Working with distributed development teams brings plenty of challenges. Here we tackle 8 frequent practices we must avoid in order to get the best performance and ensure the project itself succeeds.
In the current context and after the pandemic, distributed teams across the world have become a reality, and the software industry is not an exception to this. Regardless of the team’s configuration chosen for each specific case (in-house, offshore, or a mix of both), it is easy to find so many examples where teams fail to succeed due to a wide variety of factors.
While each project has a completely different nature that is mostly related to its specific business area, there are some common patterns that get repeated frequently. Unfortunately, they have a negative impact not only on the team’s performance but also on the success of the project itself. What is more, their consequences become exponential when those teams increase their size or when adding more teams.
You might be wondering what those practices are and of course how to avoid them. Let’s take a look:
1. Miscommunication and overcommunication
Calendars fully booked, meetings without a purpose/agenda, many attendees invited without any specific reason, calls scheduled to discuss stuff that could be addressed offline, multiple channels where topics get lost — just to mention some of them — become part of the team’s daily life. While we may think this should not dramatically affect the performance of a team, let me tell you that it actually does. Why? It is not difficult to realize that people get constantly distracted in order to attend meetings instead of focusing on the work they need to do.
On top of that, many times these meetings do not resolve anything (especially when the discussion gets diverted or when there are no conclusions, action items, next steps, etc.), which frustrates people .
My advice here is simple — define the communication strategy you want to use and make sure everyone not only understands it but also follows it. This includes establishing which channel to use for each purpose, meeting only when needed, including the right audience, moderating meetings and channels, and ensuring everybody receives the same message.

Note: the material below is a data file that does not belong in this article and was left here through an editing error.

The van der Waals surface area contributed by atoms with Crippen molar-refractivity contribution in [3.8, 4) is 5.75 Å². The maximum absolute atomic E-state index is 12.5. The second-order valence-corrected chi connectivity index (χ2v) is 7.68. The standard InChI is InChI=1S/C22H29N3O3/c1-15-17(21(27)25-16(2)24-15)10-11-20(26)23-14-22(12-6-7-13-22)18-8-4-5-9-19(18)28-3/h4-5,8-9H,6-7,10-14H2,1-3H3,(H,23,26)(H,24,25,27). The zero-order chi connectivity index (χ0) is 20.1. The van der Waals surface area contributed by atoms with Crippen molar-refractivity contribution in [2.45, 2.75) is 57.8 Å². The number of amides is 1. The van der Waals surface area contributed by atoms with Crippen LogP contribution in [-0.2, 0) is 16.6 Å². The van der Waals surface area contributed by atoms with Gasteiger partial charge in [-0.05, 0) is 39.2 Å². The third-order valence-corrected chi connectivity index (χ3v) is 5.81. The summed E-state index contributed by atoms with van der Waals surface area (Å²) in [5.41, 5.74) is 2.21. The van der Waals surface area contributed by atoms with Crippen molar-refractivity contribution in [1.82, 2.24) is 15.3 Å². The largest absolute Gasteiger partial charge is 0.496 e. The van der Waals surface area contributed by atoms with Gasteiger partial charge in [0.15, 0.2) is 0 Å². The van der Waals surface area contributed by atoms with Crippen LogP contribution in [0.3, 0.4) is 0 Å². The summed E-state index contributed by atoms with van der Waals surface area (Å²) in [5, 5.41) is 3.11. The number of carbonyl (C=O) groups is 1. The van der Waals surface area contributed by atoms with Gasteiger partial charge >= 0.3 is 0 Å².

2. Not having clear methodology/processes defined
This comes in different flavors, but basically the idea is that everyone on any team should know how to proceed in most common situations (e.g., how to track requests/issues, how to deploy, which branching strategy to use, which standards to follow, etc.). In order to accomplish the ideal state, processes and work methodology must be defined and supported by accessible documentation that needs to be updated periodically. This will give the teams a framework to make the work they do on a daily basis easier. Otherwise, it will be easy to end up in some sort of chaos where team performance, business expectations, and timelines are impacted.
It is also essential to ensure the processes and methodologies are adopted and supported at all levels and on every single team.
3. Not handling team dependencies properly
One of the recurrent issues when having multiple teams working together in development is not handling their dependencies properly.
The involved teams should be in sync before, during, and after the implementation. In addition, each team must clearly define its scope and the integration points, including the contracts defined among parties. Plans should be aligned as well to meet deadlines. If these tips are not considered, you should expect to have a lot of delays, miscommunication, and friction among involved teams.
Check this out: Get the best out of working with distributed software teams
4. Confusing roles and responsibilities
While it is essential for the entire team to be involved in a project and engaged with the mission of adding value in different areas, it is important not to fall into the common trap of confusing roles and responsibilities. Developers are not supposed to make business decisions or define priorities/scopes. In the same way, the business side is not supposed to be involved in implementation details. Not having a clear separation of concerns between parties may affect not only the project development itself but also the relationship between them.